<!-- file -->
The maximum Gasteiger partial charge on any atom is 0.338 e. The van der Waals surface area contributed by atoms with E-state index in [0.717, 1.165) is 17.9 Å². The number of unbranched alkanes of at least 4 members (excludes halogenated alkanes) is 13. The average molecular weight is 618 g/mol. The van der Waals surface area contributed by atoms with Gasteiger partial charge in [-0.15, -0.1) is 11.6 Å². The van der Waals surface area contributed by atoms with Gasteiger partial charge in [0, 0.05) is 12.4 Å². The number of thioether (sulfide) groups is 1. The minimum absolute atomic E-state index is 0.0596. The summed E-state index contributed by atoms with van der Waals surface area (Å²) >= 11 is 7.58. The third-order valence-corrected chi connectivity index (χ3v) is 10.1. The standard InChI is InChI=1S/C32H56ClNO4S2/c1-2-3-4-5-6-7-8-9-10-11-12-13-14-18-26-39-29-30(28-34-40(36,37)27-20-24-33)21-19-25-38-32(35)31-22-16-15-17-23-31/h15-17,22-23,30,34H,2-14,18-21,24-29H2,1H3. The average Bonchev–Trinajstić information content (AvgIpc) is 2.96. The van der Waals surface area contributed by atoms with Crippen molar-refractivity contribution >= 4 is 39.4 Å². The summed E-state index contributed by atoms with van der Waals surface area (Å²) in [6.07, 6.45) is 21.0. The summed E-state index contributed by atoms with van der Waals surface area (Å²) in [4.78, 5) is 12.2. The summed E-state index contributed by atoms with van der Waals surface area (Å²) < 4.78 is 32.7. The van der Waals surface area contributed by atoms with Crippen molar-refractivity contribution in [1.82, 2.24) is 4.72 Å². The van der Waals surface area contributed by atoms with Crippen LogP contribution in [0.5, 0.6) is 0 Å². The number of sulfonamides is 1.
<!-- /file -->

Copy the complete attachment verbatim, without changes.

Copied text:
The maximum Gasteiger partial charge on any atom is 0.338 e. The van der Waals surface area contributed by atoms with E-state index in [0.717, 1.165) is 17.9 Å². The number of unbranched alkanes of at least 4 members (excludes halogenated alkanes) is 13. The average molecular weight is 618 g/mol. The van der Waals surface area contributed by atoms with Gasteiger partial charge in [-0.15, -0.1) is 11.6 Å². The van der Waals surface area contributed by atoms with Gasteiger partial charge in [0, 0.05) is 12.4 Å². The number of thioether (sulfide) groups is 1. The minimum absolute atomic E-state index is 0.0596. The summed E-state index contributed by atoms with van der Waals surface area (Å²) >= 11 is 7.58. The third-order valence-corrected chi connectivity index (χ3v) is 10.1. The standard InChI is InChI=1S/C32H56ClNO4S2/c1-2-3-4-5-6-7-8-9-10-11-12-13-14-18-26-39-29-30(28-34-40(36,37)27-20-24-33)21-19-25-38-32(35)31-22-16-15-17-23-31/h15-17,22-23,30,34H,2-14,18-21,24-29H2,1H3. The average Bonchev–Trinajstić information content (AvgIpc) is 2.96. The van der Waals surface area contributed by atoms with Crippen molar-refractivity contribution >= 4 is 39.4 Å². The summed E-state index contributed by atoms with van der Waals surface area (Å²) in [6.07, 6.45) is 21.0. The summed E-state index contributed by atoms with van der Waals surface area (Å²) in [4.78, 5) is 12.2. The summed E-state index contributed by atoms with van der Waals surface area (Å²) < 4.78 is 32.7. The van der Waals surface area contributed by atoms with Crippen molar-refractivity contribution in [1.82, 2.24) is 4.72 Å². The van der Waals surface area contributed by atoms with Crippen LogP contribution in [0.5, 0.6) is 0 Å². The number of sulfonamides is 1.